Trivial Representation
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Trivial Representation

In the mathematical field of representation theory, a trivial representation is a representation (V, φ) of a group G on which all elements of G act as the identity mapping of V. A trivial representation of an associative or Lie algebra is a (Lie) algebra representation for which all elements of the algebra act as the zero linear map (endomorphism) which sends every element of V to the zero vector.

For any group or Lie algebra, an irreducible trivial representation always exists over any field, and is one-dimensional, hence unique up to isomorphism. The same is true for associative algebras unless one restricts attention to unital algebras and unital representations.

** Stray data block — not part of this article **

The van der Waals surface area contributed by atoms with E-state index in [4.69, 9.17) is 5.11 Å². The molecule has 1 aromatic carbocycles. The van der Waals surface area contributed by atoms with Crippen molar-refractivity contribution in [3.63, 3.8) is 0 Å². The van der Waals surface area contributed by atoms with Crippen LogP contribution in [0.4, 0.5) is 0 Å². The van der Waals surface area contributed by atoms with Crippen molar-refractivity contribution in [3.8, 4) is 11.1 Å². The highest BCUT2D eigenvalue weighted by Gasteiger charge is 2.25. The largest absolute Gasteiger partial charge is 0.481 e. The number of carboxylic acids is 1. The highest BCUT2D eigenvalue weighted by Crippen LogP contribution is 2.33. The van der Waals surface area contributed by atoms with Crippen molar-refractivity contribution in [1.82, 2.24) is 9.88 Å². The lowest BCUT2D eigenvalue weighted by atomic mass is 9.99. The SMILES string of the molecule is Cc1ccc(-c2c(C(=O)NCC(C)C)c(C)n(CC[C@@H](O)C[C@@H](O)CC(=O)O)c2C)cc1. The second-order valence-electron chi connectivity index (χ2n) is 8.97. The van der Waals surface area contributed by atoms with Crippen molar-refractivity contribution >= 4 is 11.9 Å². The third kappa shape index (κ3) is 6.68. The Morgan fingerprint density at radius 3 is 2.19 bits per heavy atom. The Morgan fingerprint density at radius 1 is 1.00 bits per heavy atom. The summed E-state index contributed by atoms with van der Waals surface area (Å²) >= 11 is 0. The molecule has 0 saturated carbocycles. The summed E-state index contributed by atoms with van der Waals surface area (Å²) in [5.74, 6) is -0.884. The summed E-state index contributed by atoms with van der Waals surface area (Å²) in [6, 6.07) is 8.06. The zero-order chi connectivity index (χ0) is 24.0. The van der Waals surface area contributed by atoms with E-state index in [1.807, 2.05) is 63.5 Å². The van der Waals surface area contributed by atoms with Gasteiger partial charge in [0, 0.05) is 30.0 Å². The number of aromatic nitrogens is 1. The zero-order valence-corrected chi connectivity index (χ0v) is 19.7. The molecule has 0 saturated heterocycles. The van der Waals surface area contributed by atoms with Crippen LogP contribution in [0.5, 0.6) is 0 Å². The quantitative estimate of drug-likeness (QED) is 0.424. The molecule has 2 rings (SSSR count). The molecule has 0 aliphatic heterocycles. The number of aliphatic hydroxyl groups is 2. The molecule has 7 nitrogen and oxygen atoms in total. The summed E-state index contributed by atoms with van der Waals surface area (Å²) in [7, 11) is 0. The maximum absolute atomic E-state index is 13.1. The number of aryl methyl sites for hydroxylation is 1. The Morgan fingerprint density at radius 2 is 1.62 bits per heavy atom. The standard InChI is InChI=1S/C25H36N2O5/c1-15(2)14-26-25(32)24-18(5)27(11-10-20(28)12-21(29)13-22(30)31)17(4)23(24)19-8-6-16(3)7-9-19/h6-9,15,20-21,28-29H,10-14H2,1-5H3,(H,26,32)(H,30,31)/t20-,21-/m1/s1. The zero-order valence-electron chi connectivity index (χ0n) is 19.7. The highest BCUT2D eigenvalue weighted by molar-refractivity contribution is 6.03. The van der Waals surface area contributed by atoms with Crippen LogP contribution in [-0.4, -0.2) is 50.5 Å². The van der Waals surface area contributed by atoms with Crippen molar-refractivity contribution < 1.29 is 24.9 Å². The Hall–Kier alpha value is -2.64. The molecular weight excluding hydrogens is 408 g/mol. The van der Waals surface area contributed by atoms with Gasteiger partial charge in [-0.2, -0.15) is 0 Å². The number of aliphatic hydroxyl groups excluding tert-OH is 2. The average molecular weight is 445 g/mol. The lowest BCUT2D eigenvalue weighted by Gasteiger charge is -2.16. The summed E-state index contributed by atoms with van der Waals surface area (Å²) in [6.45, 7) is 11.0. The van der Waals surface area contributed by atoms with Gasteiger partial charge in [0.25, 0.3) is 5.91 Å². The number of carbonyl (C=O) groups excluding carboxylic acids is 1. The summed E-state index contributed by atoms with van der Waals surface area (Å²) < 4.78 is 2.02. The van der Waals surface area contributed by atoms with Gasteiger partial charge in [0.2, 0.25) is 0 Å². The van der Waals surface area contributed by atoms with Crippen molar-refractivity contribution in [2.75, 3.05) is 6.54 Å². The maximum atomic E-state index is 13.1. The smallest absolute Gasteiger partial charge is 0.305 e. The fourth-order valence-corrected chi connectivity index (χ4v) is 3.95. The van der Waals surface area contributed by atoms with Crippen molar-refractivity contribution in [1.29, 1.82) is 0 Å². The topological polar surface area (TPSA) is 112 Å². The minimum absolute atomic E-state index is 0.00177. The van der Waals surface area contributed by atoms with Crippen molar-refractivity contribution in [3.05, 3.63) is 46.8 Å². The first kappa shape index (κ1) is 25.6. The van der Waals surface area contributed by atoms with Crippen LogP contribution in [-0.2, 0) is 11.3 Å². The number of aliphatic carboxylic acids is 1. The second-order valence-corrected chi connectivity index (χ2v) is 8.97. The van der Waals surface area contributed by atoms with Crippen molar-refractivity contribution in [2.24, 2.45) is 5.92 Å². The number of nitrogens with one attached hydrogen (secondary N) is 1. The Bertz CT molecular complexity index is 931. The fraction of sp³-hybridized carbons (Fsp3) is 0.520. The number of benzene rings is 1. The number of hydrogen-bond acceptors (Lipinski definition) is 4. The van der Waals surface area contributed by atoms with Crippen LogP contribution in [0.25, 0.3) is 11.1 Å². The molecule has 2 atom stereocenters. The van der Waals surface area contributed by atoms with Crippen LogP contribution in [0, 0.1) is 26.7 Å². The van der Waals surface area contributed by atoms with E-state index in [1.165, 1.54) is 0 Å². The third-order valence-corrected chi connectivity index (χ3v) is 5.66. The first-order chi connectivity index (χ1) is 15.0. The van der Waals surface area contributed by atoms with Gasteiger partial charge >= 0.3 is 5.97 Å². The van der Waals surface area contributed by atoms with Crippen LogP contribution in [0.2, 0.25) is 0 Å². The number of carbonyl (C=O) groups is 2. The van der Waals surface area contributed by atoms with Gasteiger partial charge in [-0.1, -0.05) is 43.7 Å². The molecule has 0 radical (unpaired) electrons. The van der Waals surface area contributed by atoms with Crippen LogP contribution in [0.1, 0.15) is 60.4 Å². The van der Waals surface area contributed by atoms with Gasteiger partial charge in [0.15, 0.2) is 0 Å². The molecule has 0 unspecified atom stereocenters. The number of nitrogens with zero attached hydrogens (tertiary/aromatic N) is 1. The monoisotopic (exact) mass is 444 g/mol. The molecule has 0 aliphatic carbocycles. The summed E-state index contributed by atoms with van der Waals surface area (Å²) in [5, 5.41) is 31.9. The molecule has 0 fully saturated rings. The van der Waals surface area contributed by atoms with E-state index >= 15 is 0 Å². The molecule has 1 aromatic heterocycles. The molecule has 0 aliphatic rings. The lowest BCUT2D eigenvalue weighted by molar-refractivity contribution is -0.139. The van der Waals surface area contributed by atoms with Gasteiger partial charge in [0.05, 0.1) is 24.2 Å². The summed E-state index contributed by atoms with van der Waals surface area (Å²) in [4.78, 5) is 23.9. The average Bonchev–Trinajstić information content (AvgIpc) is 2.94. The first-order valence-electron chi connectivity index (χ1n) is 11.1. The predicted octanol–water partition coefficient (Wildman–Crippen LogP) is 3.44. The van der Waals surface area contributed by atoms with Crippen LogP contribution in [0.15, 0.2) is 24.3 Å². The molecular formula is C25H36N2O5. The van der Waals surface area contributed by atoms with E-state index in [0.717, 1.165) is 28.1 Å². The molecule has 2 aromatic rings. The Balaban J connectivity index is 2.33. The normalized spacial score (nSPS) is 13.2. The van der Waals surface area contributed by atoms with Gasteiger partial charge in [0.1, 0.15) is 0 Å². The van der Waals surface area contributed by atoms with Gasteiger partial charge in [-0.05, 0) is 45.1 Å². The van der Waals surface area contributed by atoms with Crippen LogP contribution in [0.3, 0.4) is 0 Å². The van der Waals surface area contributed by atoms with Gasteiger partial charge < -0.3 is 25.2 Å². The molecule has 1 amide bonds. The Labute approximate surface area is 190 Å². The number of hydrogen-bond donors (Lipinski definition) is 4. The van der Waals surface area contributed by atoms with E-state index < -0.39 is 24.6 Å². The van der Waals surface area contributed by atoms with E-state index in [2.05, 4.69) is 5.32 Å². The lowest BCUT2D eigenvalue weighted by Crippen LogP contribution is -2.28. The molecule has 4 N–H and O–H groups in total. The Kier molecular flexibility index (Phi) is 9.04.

Although the trivial representation is constructed in such a way as to make its properties seem tautologous, it is a fundamental object of the theory. A subrepresentation is equivalent to a trivial representation, for example, if it consists of invariant vectors; so that searching for such subrepresentations is the whole topic of invariant theory.

The trivial character is the character that takes the value of one for all group elements.

## References

• Fulton, William; Harris, Joe (1991). Representation theory. A first course. Graduate Texts in Mathematics, Readings in Mathematics. 129. New York: Springer-Verlag. doi:10.1007/978-1-4612-0979-9. ISBN 978-0-387-97495-8. MR 1153249. OCLC 246650103..